By Edward Hadas
LONDON, Dec 12 (Reuters Breakingviews) - Mark Carney has missed an opportunity. More accurately, the current governor of the Bank of Canada and the future governor of the Bank of England has inadvertently shown that in intellectual terms central bankers are all at sea. His suggestion that 'nominal GDP targeting' might help in exceptional times is not so much wrong as irrelevant.
Carney is in the public eye and is also effectively between jobs, a great position to present bold new ideas. And central banking is in need of them. The existing policy framework - a narrow focus on consumer price inflation guaranteed by political independence - is inadequate and unrealistic. The authorities ignored the build up of debts in good times, became arms of the government in the worst times and in the last four years have been unable to restore either normal financial conditions or confidence in the financial system.
Nominal GDP targeting is no more than a technical refinement of the existing framework. Rather than aim their policies at a particular reported rate of inflation, central bankers would aim at a particular level of nominal GDP.
The shift is dubious, since the main purpose is to invite higher inflation without saying so directly. In a recession, real output and inflation rates both fall, so the gap between the actual and targeted level of nominal GDP is particularly wide. Under the new regime, central bankers would tolerate, or even encourage, higher inflation rates to close it, supposedly without abandoning their commitment to durably low inflation.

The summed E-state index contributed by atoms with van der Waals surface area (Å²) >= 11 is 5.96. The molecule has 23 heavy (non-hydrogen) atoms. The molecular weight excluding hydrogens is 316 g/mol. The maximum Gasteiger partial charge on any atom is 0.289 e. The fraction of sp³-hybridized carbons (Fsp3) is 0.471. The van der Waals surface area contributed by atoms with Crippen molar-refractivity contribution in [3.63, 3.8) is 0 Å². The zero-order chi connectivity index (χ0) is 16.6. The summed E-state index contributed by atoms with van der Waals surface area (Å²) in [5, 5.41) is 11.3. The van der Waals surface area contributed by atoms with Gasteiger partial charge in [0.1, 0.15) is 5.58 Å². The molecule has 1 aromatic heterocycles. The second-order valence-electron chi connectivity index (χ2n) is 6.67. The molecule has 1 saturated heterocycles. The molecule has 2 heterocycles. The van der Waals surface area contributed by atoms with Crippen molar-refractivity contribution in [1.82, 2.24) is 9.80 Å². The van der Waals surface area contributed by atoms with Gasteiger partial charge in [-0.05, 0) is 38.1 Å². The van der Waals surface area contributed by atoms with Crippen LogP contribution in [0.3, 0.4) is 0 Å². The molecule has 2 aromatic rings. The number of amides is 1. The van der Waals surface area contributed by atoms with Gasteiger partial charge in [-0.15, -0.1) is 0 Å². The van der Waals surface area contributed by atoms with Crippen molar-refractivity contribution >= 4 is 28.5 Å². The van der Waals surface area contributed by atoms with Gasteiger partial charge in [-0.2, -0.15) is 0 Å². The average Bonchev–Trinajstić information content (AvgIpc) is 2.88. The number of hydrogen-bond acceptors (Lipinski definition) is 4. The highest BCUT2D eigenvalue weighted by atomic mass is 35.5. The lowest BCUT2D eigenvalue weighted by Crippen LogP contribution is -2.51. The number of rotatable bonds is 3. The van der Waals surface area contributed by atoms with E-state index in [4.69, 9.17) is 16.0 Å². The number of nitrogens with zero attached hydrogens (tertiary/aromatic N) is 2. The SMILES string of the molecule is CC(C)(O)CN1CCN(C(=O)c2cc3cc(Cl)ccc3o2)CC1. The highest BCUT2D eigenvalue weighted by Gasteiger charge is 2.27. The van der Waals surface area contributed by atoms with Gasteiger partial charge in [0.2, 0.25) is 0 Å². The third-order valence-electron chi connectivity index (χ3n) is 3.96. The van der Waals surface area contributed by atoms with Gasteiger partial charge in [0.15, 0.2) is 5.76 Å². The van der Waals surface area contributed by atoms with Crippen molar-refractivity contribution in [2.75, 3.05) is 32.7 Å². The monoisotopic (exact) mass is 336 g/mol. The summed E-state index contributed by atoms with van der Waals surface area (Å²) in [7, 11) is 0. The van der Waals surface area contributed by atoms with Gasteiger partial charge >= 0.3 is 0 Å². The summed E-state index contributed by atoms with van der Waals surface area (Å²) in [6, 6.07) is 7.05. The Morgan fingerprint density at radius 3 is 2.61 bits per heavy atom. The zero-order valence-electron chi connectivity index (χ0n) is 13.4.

Carney did not mention the inflationary implications of this policy in his speech on Dec. 11. That's a shame. It is worth having an honest debate over the virtues of higher inflation rates as a lesser evil in an over-indebted world. But Carney spoke only of 'guidance' and 'expectations' - terms from the existing and inadequate approach to policy.
In reality, central bankers have moved firmly into a new world of taking political decisions about economic stimulus, financial stability and the social trade-offs involved in the sustained use of negative real interest rates and massive money-creation. Their ideas are still lagging their policies.
- Mark Carney, the governor of the Bank of Canada, gave a speech on 'Guidance' to the CFA Society of Toronto on Dec. 11. In it he discussed the role of monetary policy guidance, explaining that the Canadian central bank seeks 'to provide the appropriate degree of transparency regarding how we intend to achieve our policy objective by regularly reporting on the forces we see at work on the economy and helping markets and the public understand how policy responds.'
- He also discussed the use of policy guidance in 'extraordinary' circumstances. He suggested announcing 'precise numerical thresholds for inflation and unemployment that must be met before reducing stimulus.' He also suggested 'adopting a nominal GDP (NGDP)-level target under which, 'bygones are not bygones and the central bank is compelled to make up for past misses on the path of nominal GDP.'
- Nominal GDP targeting was first proposed in 1978 by British economist James Meade. More recently, it has been enthusiastically endorsed by Scott Sumner of Bentley University and Jeffrey Frankel of Harvard's Kennedy School. Charles Evans, president of the Chicago Federal Reserve Bank has suggested it might be a policy option.
- Reuters: Carney carries Canadian lessons to the Bank of England
- For previous columns by the author, Reuters customers can click on
(Editing by Chris Hughes and David Evans)
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